The Happy Carp by Nana Shiomi
Every morning, sky plays wind music,
wind plays tree music,
tree plays bird music.
Outside the studio,
two birds skirmish over the smallest palm;
the other palms sit empty.
Anhinga chortles, grasshopper chomps, gator bellows—
once you start to listen,
everyone has something to say.
In the chain link fence at the taco stand,
a plastic bag mimics the anhinga,
dries its wings in the afternoon wind.
A vulture’s carcass has lost the war
with a mower’s blade. Don’t feel bad—
he was already dead, eye plucked from ruby head.
A red-shouldered hawk alights in my yard.
Only a few days left—not enough time
to learn the name of every bird.
Falling darkness reminds
to join the insect song.
A mud dauber has trapped herself
in my screened porch. Neither of us
is happy about the situation.
I crush a beetle in half with my knife.
What’s one more death
inside this killing machine?
Anne Jennings Paris is a writer, a visual artist, and a mother. She has lived in the Portland, Oregon area for the past 15 years, and she is native of Gainesville, Florida. Her recent work looks at the human and non-human ecology of threatened landscapes and watersheds.
The curly raindrop punches
Walls, sidewalks, benches.
There’s no home in “I”.
Nothing gets cleaned from
itself – the thirsty mud drinks
the petals of rain.
Wind growls through the leaves;
Tangerine hands dancing
In the crying mist.
Letter H is carved
in my shoulders, whipping me
with icy sun beans.
Walls are shaking my hand-
There’s no voice to haunt them,
Put out the candle.
Roxana Popuescu is a Romanian writer, who has recently started to express herself in English as well.
Marjory Stoneman Douglas High School
Kids cower under desks.
Shots staccato down the hall.
Hide. Don’t seek me, please.
Heather MacDonald had five pieces of flash fiction published previously. Her flash fiction story ‘Stephanie’s Soiree’ was runner up in The Offbeat Literary Journal’s fall 2016 contest. Another titled ‘Grief’ was runner up in the Lovely Pennies 16 Word Story competition through Haunted Waters Press. Most recently, her flash fiction “Shattered” was published by Reflex Fiction online.
deeper yellow than paint on
our rickety shed
Oh, poison ivy,
not again! Leaves of three, bah!
Like grief, it sneaks in.
Chicory, a weed
I yank out, toss. Shallow roots,
a map of summer.
Lightning aims for a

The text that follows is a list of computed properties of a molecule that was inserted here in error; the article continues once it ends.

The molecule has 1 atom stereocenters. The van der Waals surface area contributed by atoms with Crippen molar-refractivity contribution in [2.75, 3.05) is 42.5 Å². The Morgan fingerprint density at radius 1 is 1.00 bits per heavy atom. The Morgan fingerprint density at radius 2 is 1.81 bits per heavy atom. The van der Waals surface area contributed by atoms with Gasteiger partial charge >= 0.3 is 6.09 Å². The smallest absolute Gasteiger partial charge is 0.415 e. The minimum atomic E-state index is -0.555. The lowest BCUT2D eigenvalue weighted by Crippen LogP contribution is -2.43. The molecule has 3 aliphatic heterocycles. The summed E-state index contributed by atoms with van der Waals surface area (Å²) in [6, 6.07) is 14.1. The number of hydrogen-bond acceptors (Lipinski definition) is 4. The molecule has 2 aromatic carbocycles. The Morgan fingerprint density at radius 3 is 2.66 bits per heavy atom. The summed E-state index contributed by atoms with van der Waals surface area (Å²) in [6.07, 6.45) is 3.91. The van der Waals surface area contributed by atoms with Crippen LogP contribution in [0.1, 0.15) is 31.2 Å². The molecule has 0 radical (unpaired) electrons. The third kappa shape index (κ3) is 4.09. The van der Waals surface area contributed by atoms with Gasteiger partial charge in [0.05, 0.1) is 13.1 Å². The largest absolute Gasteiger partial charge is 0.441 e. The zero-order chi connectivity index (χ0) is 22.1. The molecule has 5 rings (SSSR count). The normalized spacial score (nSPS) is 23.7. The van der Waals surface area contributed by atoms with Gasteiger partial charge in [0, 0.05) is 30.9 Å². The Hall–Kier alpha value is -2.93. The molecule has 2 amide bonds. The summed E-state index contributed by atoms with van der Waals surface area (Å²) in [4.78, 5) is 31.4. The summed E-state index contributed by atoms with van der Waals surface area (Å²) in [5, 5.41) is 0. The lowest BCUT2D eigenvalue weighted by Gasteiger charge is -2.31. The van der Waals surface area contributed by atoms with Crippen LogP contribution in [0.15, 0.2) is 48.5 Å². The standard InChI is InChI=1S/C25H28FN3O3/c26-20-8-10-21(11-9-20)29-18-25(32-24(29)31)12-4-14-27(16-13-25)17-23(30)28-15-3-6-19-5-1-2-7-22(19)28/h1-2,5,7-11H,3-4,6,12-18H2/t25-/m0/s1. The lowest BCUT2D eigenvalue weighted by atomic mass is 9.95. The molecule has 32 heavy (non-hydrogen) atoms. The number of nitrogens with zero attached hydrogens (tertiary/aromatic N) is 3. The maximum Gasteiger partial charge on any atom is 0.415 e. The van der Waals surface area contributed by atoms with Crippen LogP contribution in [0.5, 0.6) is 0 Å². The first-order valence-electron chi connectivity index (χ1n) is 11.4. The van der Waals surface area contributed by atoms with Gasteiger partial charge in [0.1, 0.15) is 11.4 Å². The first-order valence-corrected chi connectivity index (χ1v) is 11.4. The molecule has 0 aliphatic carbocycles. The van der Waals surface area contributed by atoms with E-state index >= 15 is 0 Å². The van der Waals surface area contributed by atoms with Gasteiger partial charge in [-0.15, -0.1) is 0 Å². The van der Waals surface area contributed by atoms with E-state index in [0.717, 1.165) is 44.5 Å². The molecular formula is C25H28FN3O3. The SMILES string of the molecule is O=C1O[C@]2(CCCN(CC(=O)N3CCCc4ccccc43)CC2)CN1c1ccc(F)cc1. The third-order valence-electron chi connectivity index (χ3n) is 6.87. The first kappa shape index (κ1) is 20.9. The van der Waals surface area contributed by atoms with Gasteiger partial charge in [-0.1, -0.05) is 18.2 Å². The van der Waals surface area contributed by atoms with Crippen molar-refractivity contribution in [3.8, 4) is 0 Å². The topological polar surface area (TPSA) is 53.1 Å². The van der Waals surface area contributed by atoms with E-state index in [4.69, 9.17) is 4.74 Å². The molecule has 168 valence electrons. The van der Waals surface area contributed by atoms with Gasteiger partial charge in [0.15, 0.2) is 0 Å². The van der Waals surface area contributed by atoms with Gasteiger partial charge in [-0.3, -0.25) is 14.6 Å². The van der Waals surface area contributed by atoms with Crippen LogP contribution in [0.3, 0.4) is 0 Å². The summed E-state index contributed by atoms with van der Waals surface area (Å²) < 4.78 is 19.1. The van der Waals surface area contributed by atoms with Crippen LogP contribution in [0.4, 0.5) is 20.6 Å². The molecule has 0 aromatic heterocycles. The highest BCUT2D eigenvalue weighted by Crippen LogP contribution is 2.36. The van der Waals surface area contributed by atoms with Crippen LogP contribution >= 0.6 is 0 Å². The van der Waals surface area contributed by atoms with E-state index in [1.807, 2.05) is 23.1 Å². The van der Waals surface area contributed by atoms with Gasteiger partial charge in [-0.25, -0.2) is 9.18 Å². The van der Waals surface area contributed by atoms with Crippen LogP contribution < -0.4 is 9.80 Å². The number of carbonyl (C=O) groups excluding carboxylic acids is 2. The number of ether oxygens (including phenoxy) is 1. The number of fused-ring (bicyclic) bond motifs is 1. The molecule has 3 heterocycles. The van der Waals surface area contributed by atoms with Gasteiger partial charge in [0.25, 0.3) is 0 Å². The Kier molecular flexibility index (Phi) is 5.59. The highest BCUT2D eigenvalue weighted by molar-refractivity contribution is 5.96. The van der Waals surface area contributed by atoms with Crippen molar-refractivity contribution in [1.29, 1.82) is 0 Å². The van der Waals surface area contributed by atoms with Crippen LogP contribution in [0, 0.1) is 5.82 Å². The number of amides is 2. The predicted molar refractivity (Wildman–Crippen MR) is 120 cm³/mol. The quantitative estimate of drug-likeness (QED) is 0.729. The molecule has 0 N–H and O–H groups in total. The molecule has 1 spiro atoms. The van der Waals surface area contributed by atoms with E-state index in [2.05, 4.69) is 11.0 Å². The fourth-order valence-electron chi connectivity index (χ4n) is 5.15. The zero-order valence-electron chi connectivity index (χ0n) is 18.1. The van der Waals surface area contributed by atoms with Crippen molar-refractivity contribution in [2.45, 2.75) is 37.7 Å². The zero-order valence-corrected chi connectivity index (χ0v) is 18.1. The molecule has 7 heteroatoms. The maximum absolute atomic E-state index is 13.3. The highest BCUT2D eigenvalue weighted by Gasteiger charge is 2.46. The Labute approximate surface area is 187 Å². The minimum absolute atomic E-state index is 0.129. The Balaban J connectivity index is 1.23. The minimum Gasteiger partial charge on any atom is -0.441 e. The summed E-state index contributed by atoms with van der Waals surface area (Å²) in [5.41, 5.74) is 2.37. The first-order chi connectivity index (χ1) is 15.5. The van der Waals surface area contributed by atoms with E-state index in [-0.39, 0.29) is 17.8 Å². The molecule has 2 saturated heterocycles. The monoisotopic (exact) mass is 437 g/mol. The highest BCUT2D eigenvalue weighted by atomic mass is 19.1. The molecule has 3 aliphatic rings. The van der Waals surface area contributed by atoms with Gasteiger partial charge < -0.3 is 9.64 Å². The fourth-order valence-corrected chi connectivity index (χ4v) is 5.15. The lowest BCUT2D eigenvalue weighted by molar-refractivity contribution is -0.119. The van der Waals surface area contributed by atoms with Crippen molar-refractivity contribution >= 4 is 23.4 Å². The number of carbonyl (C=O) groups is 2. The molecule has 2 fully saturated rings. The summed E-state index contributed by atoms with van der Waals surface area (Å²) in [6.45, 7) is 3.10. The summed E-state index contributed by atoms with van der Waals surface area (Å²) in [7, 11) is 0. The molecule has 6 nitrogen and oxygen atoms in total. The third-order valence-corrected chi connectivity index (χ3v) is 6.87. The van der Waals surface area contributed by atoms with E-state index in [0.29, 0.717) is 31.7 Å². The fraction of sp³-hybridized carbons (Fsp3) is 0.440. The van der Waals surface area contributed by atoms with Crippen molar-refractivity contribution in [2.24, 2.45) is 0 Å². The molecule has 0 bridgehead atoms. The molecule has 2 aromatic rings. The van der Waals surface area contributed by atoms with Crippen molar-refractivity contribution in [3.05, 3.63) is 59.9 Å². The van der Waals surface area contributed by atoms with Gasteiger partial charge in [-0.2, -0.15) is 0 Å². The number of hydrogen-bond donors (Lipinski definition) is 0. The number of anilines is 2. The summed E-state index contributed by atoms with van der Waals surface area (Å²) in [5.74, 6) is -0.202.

tree, our tall pines call. Sidetracked
by a lightning rod.
Belle of Barmera
dahlia, some people can wear
pink. You’re one of them.
A poppy as tall
as me–how embarrassing
that my head won’t bloom!
Someone told me if
I read poetry I’ll die.
I did. Happily.
a lily up close
to the road, sound of engines,
skids, and slammed windows
Kenneth Pobo’s chapbook of haiku and tanka was published by Yavanika Press. Also forthcoming from Clare Songbirds Publishing House is his book called The Antlantis Hit Parade.
Dennis Maulsby is a retired bank president living in Ames, Iowa. His poems and short stories have appeared in The North American Review, Passager, The Hawai’i Pacific Re-view, The Briarcliff Review, and on National Public Radio’s Themes & Variations. His Vietnam War poetry book, Remembering Willie, won silver medal book awards from two national veterans’ organizations. His second book of poetry, Frissons, a collection of haiku and senryu was published in 2012. Some of the poems in this book have been set to classical music and may be heard at his website: www.dennismaulsby.com. Prolific Press released a third book of poetry, Near Death/Near Life, in 2015. The book has since received a gold medal award from the Military Writers Society of America, was named a winner-finalist in the USA Book News contest, and nominated for the da Vinci Eye Award for cover art. His latest book of linked short stories, Free Fire Zone, was released by Prolific Press in November 2016. It has been named a finalist in the International Book Awards contest in the Science Fiction category. The book has been reviewed by the Military writers Society of America and is being considered for an award by that organization. Maulsby is a past president (2012 – 2014) of the Iowa Poetry Association
the last summer
morning, a butterfly’s
a toast to
New Year’s resolutions:
the full wolf
a house finch
pecks at the empty feeder
on the darkest day
we laid her to rest–
Christine Taylor, an English teacher and librarian at a local independent school, resides in her hometown Plainfield, New Jersey. Her work appears and is forthcoming in Modern Haiku, Presence, and Shamrock Haiku Journal. She can be found at www.christinetayloronline.com